Pope prays for dead in Capitol rioting, appeals for calm

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FILE – In this Dec. 8, 2020 file photo, Pope Francis delivers his message during the Angelus noon prayer from the window of his studio overlooking St.Peter’s Square, on the Immaculate Conception day, at the Vatican. The pope said in an interview with Mediaset that is to be broadcast Sunday, Jan. 10, 2021 that he was “astonished” by the mob attack at the U.S. Capitol due to the democratic traditions of the United States. (AP Photo/Andrew Medichini, file)

VATICAN CITY (AP) — Pope Francis said Sunday that he is praying for those who died in the U.S. Capitol rioting and has appealed for calm to prevail in the United States to help safeguard that nation’s democratic values.

During his traditional Sunday noon remarks at the Vatican, Francis noted that five persons had died when a mob stormed through the building where Congress was meeting on Jan. 6. That meeting was to certify President-elect Joe Biden’s election victory.

“Violence is always self-destructive,” Francis said. He appealed to a “high sense of responsibility” by leaders to “calm souls” to prevent further violence.

A mob stormed the Capitol after U.S. President Donald Trump exhorted a rally of supporters to head to the building and “fight like hell” to protest his U.S. loss in November’s presidential election, which he, with no factual basis, claims was “stolen.”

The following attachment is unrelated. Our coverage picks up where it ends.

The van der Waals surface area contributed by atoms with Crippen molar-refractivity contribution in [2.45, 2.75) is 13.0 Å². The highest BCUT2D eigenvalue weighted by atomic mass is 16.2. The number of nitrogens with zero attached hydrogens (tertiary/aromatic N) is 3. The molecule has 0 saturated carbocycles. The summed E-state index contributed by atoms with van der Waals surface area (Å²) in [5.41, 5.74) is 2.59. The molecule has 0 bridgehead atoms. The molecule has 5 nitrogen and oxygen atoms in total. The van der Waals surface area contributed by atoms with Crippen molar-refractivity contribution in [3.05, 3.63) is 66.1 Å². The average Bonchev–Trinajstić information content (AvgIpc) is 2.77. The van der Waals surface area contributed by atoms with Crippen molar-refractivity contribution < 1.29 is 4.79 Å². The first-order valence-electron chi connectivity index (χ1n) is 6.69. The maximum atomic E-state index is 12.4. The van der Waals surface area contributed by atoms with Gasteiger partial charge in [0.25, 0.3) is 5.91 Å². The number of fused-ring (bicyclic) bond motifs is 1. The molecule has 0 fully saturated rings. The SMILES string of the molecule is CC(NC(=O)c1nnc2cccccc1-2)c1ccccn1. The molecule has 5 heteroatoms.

The rioting left a Capitol police officer and four others dead.

“I offer an affectionate greeting to the people of the United States, shaken by the recent siege of Congress,” the pope said in remarks delivered from inside the Apostolic Palace, instead of from a window overlooking St. Peter’s Square due to the pandemic. “I pray for those who lost their lives, five (persons), in those dramatic moments.”

“Nothing is gained with violence and so much is lost,” he said.

“I exhort the authorities of the state and the entire population to maintain a high sense of responsibility with the aim of calming souls, promoting national reconciliation and safeguarding the democratic values rooted in American society,” Francis said.

He then prayed to the Virgin Mary, the church’s patron in the United States, to “help keep alive the the culture of encounter, the culture of caring, as the superior way to build together the common good” with “all those who live in that land.”

In separate comments to a private Italian TV network that are to be broadcast Sunday evening, Francis expressed his astonishment about the mob’s attack. In that interview with Mediaset’s Channel 5, he said “in the most mature reality, there is always something that doesn’t work, people who take a path against the community, against democracy and against the common good.”

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